Romeo Wesley, 34, is held by police on the floor of the nursing station at Cat Lake First Nation, about 400 kilometres north of Thunder Bay, Ont. in 2010. He died there. (Cat Lake First Nation) The jury at a coroner’s inquest into the death of a First Nations man who was pepper-sprayed, beaten, handcuffed and stepped on by two police officers has ruled the death was accidental.
The verdict was issued July 20, 2017 at the conclusion of the three-week long inquest held in Cat Lake First Nation, a remote community in northern Ontario which was home to Romeo Wesley.
In 2010, Wesley went to the nursing station in Cat Lake seeking help for a variety of symptoms, including shortness of breath. A nurse became concerned about his erratic behaviour and called Nishawbe Aski Police. Romeo Wesley, 34, was a skilled hunter and valued member of Cat Lake First Nation, community members say. (Cat Lake First Nation) Two officers arrived and pepper-sprayed Wesley, tackled him to the floor, then used a baton to beat on his arms so he would move them into a position where he could be handcuffed behind his back.
Then they held the 34-year-old face-down on the floor with their boots placed on his back, head and neck until he stopped breathing.
Neither the doctor, who was visiting the nursing station, nor the nurses came to Wesley’s aid until one of the police officers asked for a check on Wesley’s vitals, after he stopped breathing.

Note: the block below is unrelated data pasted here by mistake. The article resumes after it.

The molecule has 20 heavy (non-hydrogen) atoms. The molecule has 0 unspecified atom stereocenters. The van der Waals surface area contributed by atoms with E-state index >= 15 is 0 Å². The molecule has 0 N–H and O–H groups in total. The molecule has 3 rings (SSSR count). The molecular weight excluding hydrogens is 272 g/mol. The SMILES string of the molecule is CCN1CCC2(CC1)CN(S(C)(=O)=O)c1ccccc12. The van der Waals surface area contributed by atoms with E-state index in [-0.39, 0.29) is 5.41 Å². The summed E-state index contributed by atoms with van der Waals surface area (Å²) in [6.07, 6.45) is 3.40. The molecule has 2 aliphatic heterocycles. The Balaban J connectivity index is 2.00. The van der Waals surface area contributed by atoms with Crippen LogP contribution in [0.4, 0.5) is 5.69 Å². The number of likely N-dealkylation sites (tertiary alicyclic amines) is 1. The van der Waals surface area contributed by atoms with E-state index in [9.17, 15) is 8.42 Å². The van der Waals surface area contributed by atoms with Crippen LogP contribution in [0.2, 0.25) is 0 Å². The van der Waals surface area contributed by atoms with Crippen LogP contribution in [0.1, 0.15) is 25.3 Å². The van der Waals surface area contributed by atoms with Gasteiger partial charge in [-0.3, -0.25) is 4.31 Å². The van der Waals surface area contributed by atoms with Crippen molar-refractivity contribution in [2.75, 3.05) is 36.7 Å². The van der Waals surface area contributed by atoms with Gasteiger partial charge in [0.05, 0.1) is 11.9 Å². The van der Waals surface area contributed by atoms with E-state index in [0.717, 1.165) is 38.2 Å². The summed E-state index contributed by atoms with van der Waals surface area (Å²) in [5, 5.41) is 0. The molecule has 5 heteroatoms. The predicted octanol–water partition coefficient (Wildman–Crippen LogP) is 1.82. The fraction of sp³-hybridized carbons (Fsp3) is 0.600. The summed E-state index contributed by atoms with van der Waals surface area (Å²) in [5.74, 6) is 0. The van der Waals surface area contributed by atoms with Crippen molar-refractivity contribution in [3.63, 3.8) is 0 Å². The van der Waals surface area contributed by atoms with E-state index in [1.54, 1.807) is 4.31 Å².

The inquest found the cause of Wesley’s death was "struggle and restraint (chest compression, prone positioning, handcuffing) as well as agitation and trauma (pain)….with acute alcohol withdrawal/delirium tremens."
The inquest jury made 53 recommendations aimed at preventing similar deaths in the future, including: Enhancing police training regarding interactions with individuals who are experiencing a medical crisis as well as advanced training about using prone positions during arrests
Developing a protocol on police intervention at medical facilities in Indigenous communities
Ensure that all nurses working in Indigenous communities receive cultural awareness training prior to being stationed in a community
Hiring medical staff and police officers who speak the language of the community they serve
Designating Nishnawbe Aski Police Services as a police force under the Police Services Act in Ontario. Currently First Nations police services do not fall under the Act and therefore there is little civilian oversight for deaths involving their officers.
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